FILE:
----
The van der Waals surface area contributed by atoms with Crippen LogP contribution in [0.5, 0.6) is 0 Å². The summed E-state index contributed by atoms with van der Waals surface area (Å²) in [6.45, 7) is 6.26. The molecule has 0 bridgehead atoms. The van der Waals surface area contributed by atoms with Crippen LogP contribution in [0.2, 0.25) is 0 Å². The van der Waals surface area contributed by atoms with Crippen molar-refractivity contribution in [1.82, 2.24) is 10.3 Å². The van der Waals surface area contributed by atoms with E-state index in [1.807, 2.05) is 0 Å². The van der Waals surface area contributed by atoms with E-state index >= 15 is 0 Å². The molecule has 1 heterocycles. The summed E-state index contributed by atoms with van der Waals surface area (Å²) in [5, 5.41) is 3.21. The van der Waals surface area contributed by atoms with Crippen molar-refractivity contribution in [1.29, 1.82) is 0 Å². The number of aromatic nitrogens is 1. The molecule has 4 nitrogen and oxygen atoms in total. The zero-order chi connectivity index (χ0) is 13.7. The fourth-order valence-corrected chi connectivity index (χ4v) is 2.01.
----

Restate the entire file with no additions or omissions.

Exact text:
The van der Waals surface area contributed by atoms with Crippen LogP contribution in [0.5, 0.6) is 0 Å². The summed E-state index contributed by atoms with van der Waals surface area (Å²) in [6.45, 7) is 6.26. The molecule has 0 bridgehead atoms. The van der Waals surface area contributed by atoms with Crippen LogP contribution in [0.2, 0.25) is 0 Å². The van der Waals surface area contributed by atoms with Crippen molar-refractivity contribution in [1.82, 2.24) is 10.3 Å². The van der Waals surface area contributed by atoms with E-state index in [1.807, 2.05) is 0 Å². The van der Waals surface area contributed by atoms with E-state index >= 15 is 0 Å². The molecule has 1 heterocycles. The summed E-state index contributed by atoms with van der Waals surface area (Å²) in [5, 5.41) is 3.21. The van der Waals surface area contributed by atoms with Crippen molar-refractivity contribution in [1.29, 1.82) is 0 Å². The number of aromatic nitrogens is 1. The molecule has 4 nitrogen and oxygen atoms in total. The zero-order chi connectivity index (χ0) is 13.7. The fourth-order valence-corrected chi connectivity index (χ4v) is 2.01.